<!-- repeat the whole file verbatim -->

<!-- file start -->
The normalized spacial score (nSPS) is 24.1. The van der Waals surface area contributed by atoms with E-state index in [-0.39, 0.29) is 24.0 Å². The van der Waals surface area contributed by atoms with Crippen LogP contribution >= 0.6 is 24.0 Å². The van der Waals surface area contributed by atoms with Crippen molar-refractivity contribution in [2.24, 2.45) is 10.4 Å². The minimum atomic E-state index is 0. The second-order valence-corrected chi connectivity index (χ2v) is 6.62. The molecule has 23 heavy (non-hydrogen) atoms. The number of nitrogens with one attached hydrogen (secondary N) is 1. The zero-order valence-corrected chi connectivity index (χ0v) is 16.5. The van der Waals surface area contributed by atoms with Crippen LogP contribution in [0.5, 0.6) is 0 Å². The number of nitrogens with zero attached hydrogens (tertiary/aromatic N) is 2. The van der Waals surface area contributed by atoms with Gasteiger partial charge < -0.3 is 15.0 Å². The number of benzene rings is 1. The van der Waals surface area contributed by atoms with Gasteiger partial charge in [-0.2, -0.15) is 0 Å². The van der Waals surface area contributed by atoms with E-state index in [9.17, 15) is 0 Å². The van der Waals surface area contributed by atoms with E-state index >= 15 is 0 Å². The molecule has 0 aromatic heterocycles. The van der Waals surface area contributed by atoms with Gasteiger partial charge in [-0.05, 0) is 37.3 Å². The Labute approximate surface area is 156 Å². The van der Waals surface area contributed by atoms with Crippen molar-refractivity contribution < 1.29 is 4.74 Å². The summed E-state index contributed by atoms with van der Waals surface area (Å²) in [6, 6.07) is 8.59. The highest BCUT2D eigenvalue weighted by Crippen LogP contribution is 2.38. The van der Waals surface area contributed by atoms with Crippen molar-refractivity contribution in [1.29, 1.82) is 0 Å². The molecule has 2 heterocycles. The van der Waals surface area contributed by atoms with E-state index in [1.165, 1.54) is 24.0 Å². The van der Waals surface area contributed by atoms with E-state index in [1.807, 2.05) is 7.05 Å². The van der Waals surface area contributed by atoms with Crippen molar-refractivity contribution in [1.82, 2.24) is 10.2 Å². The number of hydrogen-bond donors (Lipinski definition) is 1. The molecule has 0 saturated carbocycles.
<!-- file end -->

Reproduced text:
The normalized spacial score (nSPS) is 24.1. The van der Waals surface area contributed by atoms with E-state index in [-0.39, 0.29) is 24.0 Å². The van der Waals surface area contributed by atoms with Crippen LogP contribution >= 0.6 is 24.0 Å². The van der Waals surface area contributed by atoms with Crippen molar-refractivity contribution in [2.24, 2.45) is 10.4 Å². The minimum atomic E-state index is 0. The second-order valence-corrected chi connectivity index (χ2v) is 6.62. The molecule has 23 heavy (non-hydrogen) atoms. The number of nitrogens with one attached hydrogen (secondary N) is 1. The zero-order valence-corrected chi connectivity index (χ0v) is 16.5. The van der Waals surface area contributed by atoms with Crippen LogP contribution in [0.5, 0.6) is 0 Å². The number of nitrogens with zero attached hydrogens (tertiary/aromatic N) is 2. The van der Waals surface area contributed by atoms with Gasteiger partial charge < -0.3 is 15.0 Å². The number of benzene rings is 1. The van der Waals surface area contributed by atoms with Gasteiger partial charge in [-0.2, -0.15) is 0 Å². The van der Waals surface area contributed by atoms with E-state index in [9.17, 15) is 0 Å². The van der Waals surface area contributed by atoms with E-state index >= 15 is 0 Å². The molecule has 0 aromatic heterocycles. The van der Waals surface area contributed by atoms with Gasteiger partial charge in [-0.05, 0) is 37.3 Å². The Labute approximate surface area is 156 Å². The van der Waals surface area contributed by atoms with Crippen molar-refractivity contribution < 1.29 is 4.74 Å². The summed E-state index contributed by atoms with van der Waals surface area (Å²) in [6, 6.07) is 8.59. The highest BCUT2D eigenvalue weighted by Crippen LogP contribution is 2.38. The van der Waals surface area contributed by atoms with Crippen molar-refractivity contribution in [1.29, 1.82) is 0 Å². The molecule has 2 heterocycles. The van der Waals surface area contributed by atoms with E-state index in [1.165, 1.54) is 24.0 Å². The van der Waals surface area contributed by atoms with E-state index in [1.807, 2.05) is 7.05 Å². The van der Waals surface area contributed by atoms with Crippen molar-refractivity contribution in [1.82, 2.24) is 10.2 Å². The number of hydrogen-bond donors (Lipinski definition) is 1. The molecule has 0 saturated carbocycles.